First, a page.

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Complete Poems of Cavafy [Paperback]

C. P. Cavafy , Constantine Cavafy , Rae Dalven
5.0 out of 5 stars  See all reviews (1 customer review)
Price: £10.57 & FREE Delivery in the UK. Details
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Frequently Bought Together

Complete Poems of Cavafy + The Collected Poems: with parallel Greek text (Oxford World's Classics) + George Seferis: Complete Poems
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Product details

  • Paperback: 311 pages
  • Publisher: Harcourt Publishers Ltd Trade Division; Expanded Ed edition (Oct 1976)
  • Language: English
  • ISBN-10: 0156198207
  • ISBN-13: 978-0156198202
  • Product Dimensions: 20.3 x 13.6 x 2 cm
  • Average Customer Review: 5.0 out of 5 stars  See all reviews (1 customer review)
  • Amazon Bestsellers Rank: 409,700 in Books (See Top 100 in Books)

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Product Description

Book by CP Cavafy

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3 of 3 people found the following review helpful
5.0 out of 5 stars Grecian Songs 26 Sep 2011
In the panorama of twentieth century poetry, Cavafis' work - presented here with an introduction by Auden (cf. also this poet's great work in Collected Auden, or Selected Poems, et al.) - occupies a special place. Dark, lonely to the limit of self-segregation, but at the same time attracted by the Mediterranean vitality and openness, the neo-Hellenic poet refuses en block every aspect of his time, diving instead, with constant wonder, into the suggestions of mythological legends and ancient history.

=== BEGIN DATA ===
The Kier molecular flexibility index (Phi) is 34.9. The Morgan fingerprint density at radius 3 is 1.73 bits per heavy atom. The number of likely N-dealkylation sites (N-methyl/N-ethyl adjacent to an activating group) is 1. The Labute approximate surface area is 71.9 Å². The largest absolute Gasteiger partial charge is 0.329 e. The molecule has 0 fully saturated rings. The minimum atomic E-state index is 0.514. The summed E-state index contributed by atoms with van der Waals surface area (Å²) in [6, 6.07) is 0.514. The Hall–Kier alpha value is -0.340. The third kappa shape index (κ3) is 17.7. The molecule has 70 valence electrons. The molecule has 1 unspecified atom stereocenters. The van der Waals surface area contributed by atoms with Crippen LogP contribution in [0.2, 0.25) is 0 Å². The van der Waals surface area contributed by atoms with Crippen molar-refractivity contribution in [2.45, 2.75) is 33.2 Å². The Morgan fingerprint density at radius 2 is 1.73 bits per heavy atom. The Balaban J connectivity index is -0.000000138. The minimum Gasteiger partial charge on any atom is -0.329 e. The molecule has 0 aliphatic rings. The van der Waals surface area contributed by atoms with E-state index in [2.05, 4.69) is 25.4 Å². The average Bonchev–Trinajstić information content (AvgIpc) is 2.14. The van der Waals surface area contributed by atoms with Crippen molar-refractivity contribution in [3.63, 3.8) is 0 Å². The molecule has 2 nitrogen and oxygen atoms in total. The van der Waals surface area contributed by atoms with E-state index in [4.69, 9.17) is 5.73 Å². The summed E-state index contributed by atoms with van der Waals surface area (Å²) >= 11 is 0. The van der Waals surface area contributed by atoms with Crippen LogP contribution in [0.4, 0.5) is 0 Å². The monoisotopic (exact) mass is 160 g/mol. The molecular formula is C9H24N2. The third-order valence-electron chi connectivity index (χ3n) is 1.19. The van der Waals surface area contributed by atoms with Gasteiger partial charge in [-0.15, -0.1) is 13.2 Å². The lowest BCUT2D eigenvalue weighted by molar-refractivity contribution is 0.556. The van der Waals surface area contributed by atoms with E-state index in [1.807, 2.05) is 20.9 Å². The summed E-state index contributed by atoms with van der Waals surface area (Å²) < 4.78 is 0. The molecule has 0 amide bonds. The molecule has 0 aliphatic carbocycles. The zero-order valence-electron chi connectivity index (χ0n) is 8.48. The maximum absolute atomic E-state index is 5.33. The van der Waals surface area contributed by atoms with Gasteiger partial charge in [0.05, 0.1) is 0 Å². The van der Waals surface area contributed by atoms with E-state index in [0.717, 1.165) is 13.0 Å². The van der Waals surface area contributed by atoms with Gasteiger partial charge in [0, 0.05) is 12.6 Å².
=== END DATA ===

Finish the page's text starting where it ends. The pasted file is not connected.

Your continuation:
The result of this literary 'operation' is the continuous, desperate search for a mysterious and elusive Beauty, an evocation of hidden moments and loves sung now with violently sensual accents, now with heartfelt and nostalgic tones, mixed with a tragic vision of history as eternal struggle between men and destiny.

A truly beautiful and melancholy book.
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Amazon.com: 4.8 out of 5 stars  17 reviews
41 of 41 people found the following review helpful
5.0 out of 5 stars A note on the translation 26 Jun 2004
By A passing reviewer - Published on Amazon.com
This review is not about the work of Cavafy itself, which I love, but a comment on the translation. Many critics have complained that a great deal is lost in a translation of Cavafy, particularly some of the linguistic and stylistic craftsmanship, and that is true of any translation of a poet. However, I believe the tone or the mood of poems, so important in a poet like Cavafy, are underemphasized, and if a translation is capable of conveying them with profundity, it is commendable; and in this respect the Rae Dalven translation is far superior to the Keeley/Sherrard and the Theoharis translations I have read, and the only one worth returning to - it remains evocative where the others seem to miss the pitch, sounding flat or overdone.
20 of 21 people found the following review helpful
5.0 out of 5 stars essential 6 Aug 1999
By A Customer - Published on Amazon.com
Format:Paperback|Verified Purchase
It comes down to a matter of preference, but Cavafy's spare, elemental poetry is best translated for me by Rae Dalven, despite the greater number of titles available in an Edmund Keeley translation. This book is a worthy travel companion, with just about every extant Cavafy poem. Savour something special.
17 of 18 people found the following review helpful
5.0 out of 5 stars Rediscovering Timeless Qualities 27 Jan 2002
By Terrell Fritz - Published on Amazon.com
There are those days when nothing new appeals to you, and it's good then to turn to your something that is not new. I did recently -- Cavafy.

To read the verse of C.P. Cavafy is to rediscover the timeless quality of passion, desire, pain, and life itself. He looks at the familiar things in life, yet gives them new perspective. There is little imagery in the work -- it would be unnecessary adornment. They eye and voice of Cavafy are all that is necessary. He saw and said, and did so simply. You need not ponder for hours the nuances of the work. That time can instead be well spent contemplating how and why things feel the way they do.

Cavafy questions civilization. In "Expecting the Barbarians," he describes with characteristic simplicity the essential sense of human relief that is found in giving up specifically in giving up the trappings and restrictions placed on the inhabitants of any society. Cavafy yearns for freedom, and when at last that freedom is denied, he ponders going on without that 'kind of solution. "